Monday, March 02, 2009


So what is the public bus system in Dubai really like? Well, for one, a sweeping generalization is probably not really possible. It seems there are lots of complaints by regular users, yet on some level the bus system is pretty impressive. If nothing else, I don't think anyone can deny that it is ever improving.

On the upside the new buses are quite amazing and there would appear to be a great number of them. Most it would seem are either those long double-buses--buses with long appendages--or genuine double-decker buses of an ultra-modern variety. Who can complain when one of these pulls up and it's your bus!

But therein lie two of the problems. Does the bus actually pull up? Buses often seem to zoom past without any intention of stopping. Presumably they're full, but one wonders, and one can get extremely frustrated when bus number two, three and four zooms past without stopping. The second problem is is it your bus. Another great frustration is seeing that second, third and fourth bus pull up but it isn't your number.

Now again on the upside there are an increasing number of air-conditioned bus shelters. It would seem there are dozens, probably over a hundred around the city. I haven't heard many expressions of appreciation for these, but it is only now, since the shelters were first erected, that the weather is starting to get really hot. I think bus riders will soon start to count their blessings.

So, you've got some incredibly modern and impressive buses on the roads and air-conditioned bus shelters. Why then all the long faces?

An Unsystematic System

There is a bit more to the downside than the anecdotal reports of long waits and buses that zoom by. There is very little information to assist riders at either the bus stops or on the running buses. What routes exactly do the buses take--how about a decent map? What are the upcoming stops, for passengers sitting on the buses?

If not a frequent rider then it's all guess work. Worst of all is the fact that the posted timings at the bus stops appear to be in large measure fiction. Somewhere there appears to be a serious system breakdown, where drivers couldn't care less about schedules, supervisors don't monitor or control anything or the posted schedules are, in fact, just fiction. This, it seems, is where the greatest frustration lies among riders. This is what makes the bus system still in many ways impracticable.

Now, interestingly there is one issue that I seldom hear bus riders talk about--prices. It costs a flat 2 dirham to take any bus to anywhere. It's simple and reasonably cheap. That's 54 US cents. There is also an unlimited use bus pass which costs US$27 per month. So cost is not an issue.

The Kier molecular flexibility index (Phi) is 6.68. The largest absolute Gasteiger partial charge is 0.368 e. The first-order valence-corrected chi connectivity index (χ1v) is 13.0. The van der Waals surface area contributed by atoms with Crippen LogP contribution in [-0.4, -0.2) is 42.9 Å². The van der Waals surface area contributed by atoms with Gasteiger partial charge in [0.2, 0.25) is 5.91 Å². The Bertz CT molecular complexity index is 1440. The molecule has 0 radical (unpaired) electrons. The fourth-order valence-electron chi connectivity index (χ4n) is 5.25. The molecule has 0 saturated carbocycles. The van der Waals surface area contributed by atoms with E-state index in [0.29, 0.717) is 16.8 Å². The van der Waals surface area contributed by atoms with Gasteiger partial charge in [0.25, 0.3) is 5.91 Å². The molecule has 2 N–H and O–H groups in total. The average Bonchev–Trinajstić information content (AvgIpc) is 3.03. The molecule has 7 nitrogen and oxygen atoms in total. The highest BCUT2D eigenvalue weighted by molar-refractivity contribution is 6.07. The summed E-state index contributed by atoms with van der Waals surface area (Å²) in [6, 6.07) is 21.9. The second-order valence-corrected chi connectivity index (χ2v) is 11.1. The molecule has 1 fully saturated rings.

The Big Picture

Those who do complain are often regular users, so they would seem to have valid issues. That said, one should look at the bigger picture. From a bird's-eye view what you have is a very scattered city, sort of Los Angeles-like but probably worse. There are two older sections of the city which straddle the Creek--a wide, water inlet that bisects the older part of the city. This consists of a traditional city layout which a normal bus system might easily serve. Beyond these two districts, however, is where the problems begin.

One source of problems is the great Sheikh Zayed Road, which starts at the edge of the traditional city and stretches on for 40+ kilometers before finally reaching the city iimits. Not only is this 40 kilometer stretch an issue, but the two sides of the highway are, practically speaking, as cut-off from one another as if the highway were a grande river. SZR is basically a super-expressway, but unlike the traditional superhighway, it is lined on either side with tower blocks of residences and offices, shopping centers, showrooms, etc. which means that one is always going to have something to do on one side or the other and more commonly both. Yet there is no way to traverse the two sides by bus--and certainly not on foot. If without one's own car then one can look at spending $5-10 just to get to the other side in a taxi.

The other problems are due to the numerous far-flung sections of the city, those along SZR being only one set among several. This is perhaps very much like Los Angeles. One's errands are likely to be scattered about 30 kilometers in one direction, then 40 in another and then another 50 to get back to where you started. When it comes to the daily commute between home and office, 50-70 kilometer runs each way is the norm for the many workers who can't afford to live in Dubai and have to travel cross-emirate. (My own daily commute is 150 kilometers each way.)

Under these circumstance the bus-network is severely challenged. Thankfully, the opening of the first metro line is but a few months away.

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